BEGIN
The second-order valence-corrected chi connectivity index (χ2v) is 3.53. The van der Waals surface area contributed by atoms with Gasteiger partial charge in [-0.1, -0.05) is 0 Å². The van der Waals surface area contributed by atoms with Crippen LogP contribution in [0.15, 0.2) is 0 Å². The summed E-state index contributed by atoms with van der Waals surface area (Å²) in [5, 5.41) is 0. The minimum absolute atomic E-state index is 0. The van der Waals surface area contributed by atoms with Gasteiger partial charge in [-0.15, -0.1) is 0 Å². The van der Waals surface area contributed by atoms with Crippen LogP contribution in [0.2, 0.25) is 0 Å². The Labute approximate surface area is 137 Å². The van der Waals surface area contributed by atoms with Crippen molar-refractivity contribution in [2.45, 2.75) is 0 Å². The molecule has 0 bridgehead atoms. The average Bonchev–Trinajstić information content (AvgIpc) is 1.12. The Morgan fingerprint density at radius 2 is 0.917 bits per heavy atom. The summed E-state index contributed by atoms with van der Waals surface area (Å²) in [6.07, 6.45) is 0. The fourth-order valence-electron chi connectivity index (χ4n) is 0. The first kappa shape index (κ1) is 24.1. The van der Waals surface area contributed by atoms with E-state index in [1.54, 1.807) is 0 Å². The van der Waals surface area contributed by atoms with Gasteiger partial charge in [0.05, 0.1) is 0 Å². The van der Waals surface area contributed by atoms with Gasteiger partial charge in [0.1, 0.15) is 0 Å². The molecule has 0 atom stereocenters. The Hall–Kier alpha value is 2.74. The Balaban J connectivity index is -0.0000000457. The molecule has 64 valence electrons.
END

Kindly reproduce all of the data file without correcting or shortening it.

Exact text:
The second-order valence-corrected chi connectivity index (χ2v) is 3.53. The van der Waals surface area contributed by atoms with Gasteiger partial charge in [-0.1, -0.05) is 0 Å². The van der Waals surface area contributed by atoms with Crippen LogP contribution in [0.15, 0.2) is 0 Å². The summed E-state index contributed by atoms with van der Waals surface area (Å²) in [5, 5.41) is 0. The minimum absolute atomic E-state index is 0. The van der Waals surface area contributed by atoms with Gasteiger partial charge in [-0.15, -0.1) is 0 Å². The van der Waals surface area contributed by atoms with Crippen LogP contribution in [0.2, 0.25) is 0 Å². The Labute approximate surface area is 137 Å². The van der Waals surface area contributed by atoms with Crippen molar-refractivity contribution in [2.45, 2.75) is 0 Å². The molecule has 0 bridgehead atoms. The average Bonchev–Trinajstić information content (AvgIpc) is 1.12. The Morgan fingerprint density at radius 2 is 0.917 bits per heavy atom. The summed E-state index contributed by atoms with van der Waals surface area (Å²) in [6.07, 6.45) is 0. The fourth-order valence-electron chi connectivity index (χ4n) is 0. The first kappa shape index (κ1) is 24.1. The van der Waals surface area contributed by atoms with E-state index in [1.54, 1.807) is 0 Å². The van der Waals surface area contributed by atoms with Gasteiger partial charge in [0.05, 0.1) is 0 Å². The van der Waals surface area contributed by atoms with Gasteiger partial charge in [0.1, 0.15) is 0 Å². The molecule has 0 atom stereocenters. The Hall–Kier alpha value is 2.74. The Balaban J connectivity index is -0.0000000457. The molecule has 64 valence electrons.